Sounds Like Now: Still Pushing Boundaries

Some of the artists from Sounds Like Now, an innovative music festival that ran at the La MaMa Annex Theater in October 2004.

Sounds Like Now—a festival celebrating the 15th anniversary of Interpretations, the new music series founded by baritone Thomas Buckner—took place last October at the same time as the CMJ Music Marathon. It’s funny to think about that week: while twenty-something indie rockers were busily toying around with various retro (and once innovative) styles, performers/composers old enough to be their parents—or grandparents—were still pushing boundaries.

Composers Tom Hamilton and David First, who curated the festival, selected performers from a roster of artists who had previously appeared in Interpretations. Sounds Like Now jammed a lot of music into a short period—six long concerts in four days—but fortunately each artist was given ample time on the La MaMa Etc. Theater stage.

One thread that ran through the festival’s diverse programming was the Progressive Dinner series, a sort of minifestival in itself. A different installment of the series opened each concert. The first dinner, which kicked off Thursday night’s opening show, was a solo performance; with each successive dinner, an additional player was added to the bill. The six performers were pianist “Blue” Gene Tyranny, saxophonist Jon Gibson, trombonist Peter Zummo, violinist Leroy Jenkins, bassist Mark Dresser, and saxophonist Roscoe Mitchell. The iterations—solo, duo, trio, quartet, quintet, sextet—were linked—or not—in a number of ways.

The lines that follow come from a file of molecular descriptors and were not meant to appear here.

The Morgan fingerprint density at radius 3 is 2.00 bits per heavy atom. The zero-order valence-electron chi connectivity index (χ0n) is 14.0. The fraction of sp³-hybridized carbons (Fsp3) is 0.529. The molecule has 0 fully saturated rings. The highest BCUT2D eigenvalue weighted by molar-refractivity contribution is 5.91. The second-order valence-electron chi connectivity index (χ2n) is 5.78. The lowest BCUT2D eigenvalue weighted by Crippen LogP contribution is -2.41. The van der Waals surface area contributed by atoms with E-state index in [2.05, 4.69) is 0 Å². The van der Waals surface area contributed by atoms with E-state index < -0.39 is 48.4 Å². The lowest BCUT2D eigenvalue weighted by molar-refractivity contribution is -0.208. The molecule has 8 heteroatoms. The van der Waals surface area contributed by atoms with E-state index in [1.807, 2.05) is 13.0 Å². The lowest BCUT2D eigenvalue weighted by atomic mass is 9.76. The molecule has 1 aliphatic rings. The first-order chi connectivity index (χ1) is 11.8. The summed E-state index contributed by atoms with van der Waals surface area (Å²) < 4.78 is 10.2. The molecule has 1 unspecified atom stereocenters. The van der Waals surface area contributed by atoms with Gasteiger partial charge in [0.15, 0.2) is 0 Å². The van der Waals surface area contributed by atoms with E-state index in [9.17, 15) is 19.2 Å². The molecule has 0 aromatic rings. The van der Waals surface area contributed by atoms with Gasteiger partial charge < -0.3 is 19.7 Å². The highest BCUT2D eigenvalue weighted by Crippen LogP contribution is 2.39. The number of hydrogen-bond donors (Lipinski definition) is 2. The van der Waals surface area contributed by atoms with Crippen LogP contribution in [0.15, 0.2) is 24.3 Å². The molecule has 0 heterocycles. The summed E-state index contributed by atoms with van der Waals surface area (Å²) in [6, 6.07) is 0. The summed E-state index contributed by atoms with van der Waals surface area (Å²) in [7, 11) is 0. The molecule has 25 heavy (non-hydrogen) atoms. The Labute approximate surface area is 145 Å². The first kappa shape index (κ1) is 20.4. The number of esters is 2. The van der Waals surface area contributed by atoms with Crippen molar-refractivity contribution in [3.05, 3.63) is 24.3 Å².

Tyranny dedicated his solo piano performance to Ray Charles and John Kerry (whose hope of unseating W. still seemed bright). The piece, a multifaceted meditation that made references to “America the Beautiful,” was imbued with jazz harmonies, pop allusions, minimalist gestures, and Tyranny’s uncanny ability to make it all hang together. Was this pop? Jazz? New Music? Improvised? Composed? The festival was off to a good start.

Annea Lockwood’s “Luminescence,” performed by a chamber ensemble conducted by Petr Kotik, took its text from eight poems by Etel Adnan. The piece featured lovely timbres and integrated instrumental music, spoken text, and singing in strikingly organic ways. Later, Kotik and the S.E.M. Ensemble performed an excerpt of Kotik’s The Plains of Gordium, in which six percussionists quietly played rhythms using mallets. The results evoked court music from a strange, muted planet. Occasionally, bells were struck by metal rods, the high tones contrasting with the muffled drumming. The audience got restless, but I liked this otherworldly music, which felt like it could go on forever.

Alvin Lucier’s “Kirilics” for baritone, voice, French horn, and oscillators and “Opera with Objects” followed. Both pieces emphasize visual and conceptual concerns as much as musical ones. In the first, oscillator sweeps and long tones sounded while a spotlight was cast on Alain Kirili’s sculptures. For “Opera,” Lucier tapped ordinary objects with pencils to create slightly varying sounds. “Opera” displayed Dadaist humility: the grandiose extravagance of opera reduced to one man making small sounds.